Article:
New Customers Save $30 off $100+* with code SEPTNEW30
New Customers Save $30* with code SEPTNEW30
*New customers only. Order must be placed by 9/22/2017. The $30 discount is given for a single order with a minimum of $100 excluding shipping and tax. Items with pricing ending in .97 are excluded and will not count toward the minimum required. Discount does not apply to corporate orders, gift certificates, or StewardShip membership fees. No other promotion codes, coupon codes or corporate discounts may be applied to order.
Silverado SOLO Cabernet Sauvignon 2006
About the Vineyards
On land that has supported vines since the 1880s, our vineyard was the third property planted to Cabernet Sauvignon in what became the Stags Leap District, and fruit from this property helped establish the area's reputation in the 1970s. SOLO is produced entirely from grapes grown in this vineyard, which stretches across the rocky terraces and gentle slopes between the Silverado Trail and the Napa River. It displays all the ripe and complex fruit, supple texture, and solid structure that helped define the District, the most distinctive Cabernet-growing region in the Napa Valley.
Crafted entirely from grapes grown on Silverado's Stags Leap Vineyard surrounding the winery, SOLO has one driving philosophy: location. One of the first three vineyards planted to Cabernet in the appellation, Silverado's Stags Leap vineyard helped establish the reputation of the District. Specific clone selection, (Silverado's on Heritage Clone, UCD 30), micro block fermentation, a restrained approach to oak aging: everything Silverado does with SOLO is tailored to honor the purity of fruit which expresses this special site in the heart of Napa Valley.
The 2006 Solo has a dense purple color, a big, sweet nose of lead pencil shavings intermixed with creme de cassis, new saddle leather, charcoal, and spice box. Its brilliant delineation and full-bodied texture, with nothing out of place in a seamless integration of all its building blocks make for a stylistic, flavorful, elegant, yet powerful wine to drink over the next 20-25 years.
Not ready to open now, it's just too tannic, although the flavors are so ripe and lush, they erupt right through the numbing astringency. Floods the mouth with ripe red stone fruits, berries and currants, as well as earthier notes of herbs, carob and minerals. The oak is strongly sensed, but entirely in keeping with the wine’s volume. Cellar this very fine wine until at least 2012, and it should develop for many years thereafter
One of the world's most highly regarded regions for wine production and tourism, the Napa Valley is the AVA that brought worldwide recognition to California winemaking. The area was settled by a few choice wine families in the 1960's who bet that the wines of the area would grow and flourish. They were right. The Napa wine industry really took off in the 1980's, when vineyard lands were scooped up and vines were planted throughout the county. A number of wineries emerged, from large conglomerates to small boutiques to cult classics. Cabernet Sauvignon is definitely the grape of choice here, with many winemakers also focusing on Bordeaux blends. Whites are usually Chardonnay and Sauvignon Blanc.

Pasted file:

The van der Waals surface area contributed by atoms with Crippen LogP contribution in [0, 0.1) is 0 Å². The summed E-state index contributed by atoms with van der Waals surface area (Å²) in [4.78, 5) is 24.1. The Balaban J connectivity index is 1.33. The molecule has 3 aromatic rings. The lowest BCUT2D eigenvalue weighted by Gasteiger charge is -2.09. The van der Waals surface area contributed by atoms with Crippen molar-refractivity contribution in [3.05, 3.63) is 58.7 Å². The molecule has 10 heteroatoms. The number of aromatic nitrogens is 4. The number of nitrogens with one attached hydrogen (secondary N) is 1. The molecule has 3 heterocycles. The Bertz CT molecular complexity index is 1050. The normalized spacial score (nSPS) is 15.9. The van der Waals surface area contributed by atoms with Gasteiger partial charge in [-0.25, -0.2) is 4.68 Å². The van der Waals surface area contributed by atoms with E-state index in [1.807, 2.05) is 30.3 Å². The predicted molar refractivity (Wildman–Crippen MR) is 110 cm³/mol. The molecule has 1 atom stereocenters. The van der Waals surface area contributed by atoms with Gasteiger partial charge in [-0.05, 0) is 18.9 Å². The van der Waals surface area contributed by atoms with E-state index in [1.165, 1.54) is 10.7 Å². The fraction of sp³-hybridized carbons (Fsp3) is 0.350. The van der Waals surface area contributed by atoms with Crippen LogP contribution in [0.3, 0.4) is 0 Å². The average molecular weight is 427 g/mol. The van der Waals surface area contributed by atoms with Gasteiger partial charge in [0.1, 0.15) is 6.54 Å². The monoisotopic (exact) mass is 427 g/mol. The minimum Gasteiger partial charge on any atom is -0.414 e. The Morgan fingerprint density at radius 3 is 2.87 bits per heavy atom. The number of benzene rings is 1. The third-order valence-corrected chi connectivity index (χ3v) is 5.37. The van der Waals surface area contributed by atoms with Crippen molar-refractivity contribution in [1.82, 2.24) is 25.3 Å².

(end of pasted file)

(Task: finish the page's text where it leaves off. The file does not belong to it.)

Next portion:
Within the Napa Valley lie many smaller sub-AVAs that lend even more character specifics to the wines. Furthest south is Carneros, followed by Yountville, Oakville & Rutherford. Above those two are St.-Helena and the valley's newest AVA, Calistoga. These areas are situated on the valley floor and are known for creating rich, smooth Cabernet Sauvignon, Merlot and Chardonnay. There are a few mountain regions as well, nestled on the slopes overlooking the valley AVAs. Those include Howell Mountain, Stags Leap District, and Mt. Veeder. Wines from the mountain regions are often more structured and firm, benefiting from more time in the bottle to evolve and soften.
With hundreds of red grape varieties to choose from, winemakers have the freedom to create a virtually endless assortment of blended wines. In many European regions, strict laws are in place determining the set of varieties that may be used, but in the New World experimentation is permitted and encouraged. Blending can be utilized to create complex wines with many different layers of flavors and aromas, or to create more balanced wines. For example, a variety that is soft and full-bodied may be combined with one that is lighter with naturally high acidity. Sometimes small amounts of a particular variety are added to boost color or aromatics. Blending can take place before or after fermentation, with the latter, more popular option giving more control to the winemaker over the final qualities of the wine.